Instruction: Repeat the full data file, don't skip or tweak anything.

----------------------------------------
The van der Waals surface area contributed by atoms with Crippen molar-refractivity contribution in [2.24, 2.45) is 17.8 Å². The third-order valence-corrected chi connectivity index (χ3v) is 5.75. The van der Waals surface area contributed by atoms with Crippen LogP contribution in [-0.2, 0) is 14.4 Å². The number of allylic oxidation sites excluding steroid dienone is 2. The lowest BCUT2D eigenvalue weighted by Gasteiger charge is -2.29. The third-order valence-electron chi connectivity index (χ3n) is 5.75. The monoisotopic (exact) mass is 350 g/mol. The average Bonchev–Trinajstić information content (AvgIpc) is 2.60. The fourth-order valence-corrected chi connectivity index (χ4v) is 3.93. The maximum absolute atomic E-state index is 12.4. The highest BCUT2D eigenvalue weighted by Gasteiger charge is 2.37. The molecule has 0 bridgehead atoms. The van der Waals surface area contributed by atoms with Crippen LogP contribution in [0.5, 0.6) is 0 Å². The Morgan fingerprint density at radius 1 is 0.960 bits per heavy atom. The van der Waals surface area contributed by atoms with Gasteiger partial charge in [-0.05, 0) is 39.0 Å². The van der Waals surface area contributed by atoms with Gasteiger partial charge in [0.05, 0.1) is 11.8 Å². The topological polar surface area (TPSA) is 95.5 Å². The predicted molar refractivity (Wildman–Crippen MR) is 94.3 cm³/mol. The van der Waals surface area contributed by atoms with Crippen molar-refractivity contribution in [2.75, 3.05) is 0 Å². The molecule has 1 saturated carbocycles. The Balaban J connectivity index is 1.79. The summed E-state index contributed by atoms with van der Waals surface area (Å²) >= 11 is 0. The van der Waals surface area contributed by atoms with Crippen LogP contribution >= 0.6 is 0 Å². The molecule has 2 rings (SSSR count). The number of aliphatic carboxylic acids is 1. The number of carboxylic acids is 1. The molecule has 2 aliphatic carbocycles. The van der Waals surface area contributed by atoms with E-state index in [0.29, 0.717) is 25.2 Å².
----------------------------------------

The van der Waals surface area contributed by atoms with Crippen molar-refractivity contribution in [2.24, 2.45) is 17.8 Å². The third-order valence-corrected chi connectivity index (χ3v) is 5.75. The van der Waals surface area contributed by atoms with Crippen LogP contribution in [-0.2, 0) is 14.4 Å². The number of allylic oxidation sites excluding steroid dienone is 2. The lowest BCUT2D eigenvalue weighted by Gasteiger charge is -2.29. The third-order valence-electron chi connectivity index (χ3n) is 5.75. The monoisotopic (exact) mass is 350 g/mol. The average Bonchev–Trinajstić information content (AvgIpc) is 2.60. The fourth-order valence-corrected chi connectivity index (χ4v) is 3.93. The maximum absolute atomic E-state index is 12.4. The highest BCUT2D eigenvalue weighted by Gasteiger charge is 2.37. The molecule has 0 bridgehead atoms. The van der Waals surface area contributed by atoms with Crippen LogP contribution in [0.5, 0.6) is 0 Å². The Morgan fingerprint density at radius 1 is 0.960 bits per heavy atom. The van der Waals surface area contributed by atoms with Gasteiger partial charge in [-0.05, 0) is 39.0 Å². The van der Waals surface area contributed by atoms with Gasteiger partial charge in [0.05, 0.1) is 11.8 Å². The topological polar surface area (TPSA) is 95.5 Å². The predicted molar refractivity (Wildman–Crippen MR) is 94.3 cm³/mol. The van der Waals surface area contributed by atoms with Crippen molar-refractivity contribution in [2.75, 3.05) is 0 Å². The molecule has 1 saturated carbocycles. The Balaban J connectivity index is 1.79. The summed E-state index contributed by atoms with van der Waals surface area (Å²) >= 11 is 0. The van der Waals surface area contributed by atoms with Crippen LogP contribution >= 0.6 is 0 Å². The molecule has 2 rings (SSSR count). The number of aliphatic carboxylic acids is 1. The number of carboxylic acids is 1. The molecule has 2 aliphatic carbocycles. The van der Waals surface area contributed by atoms with E-state index in [0.29, 0.717) is 25.2 Å².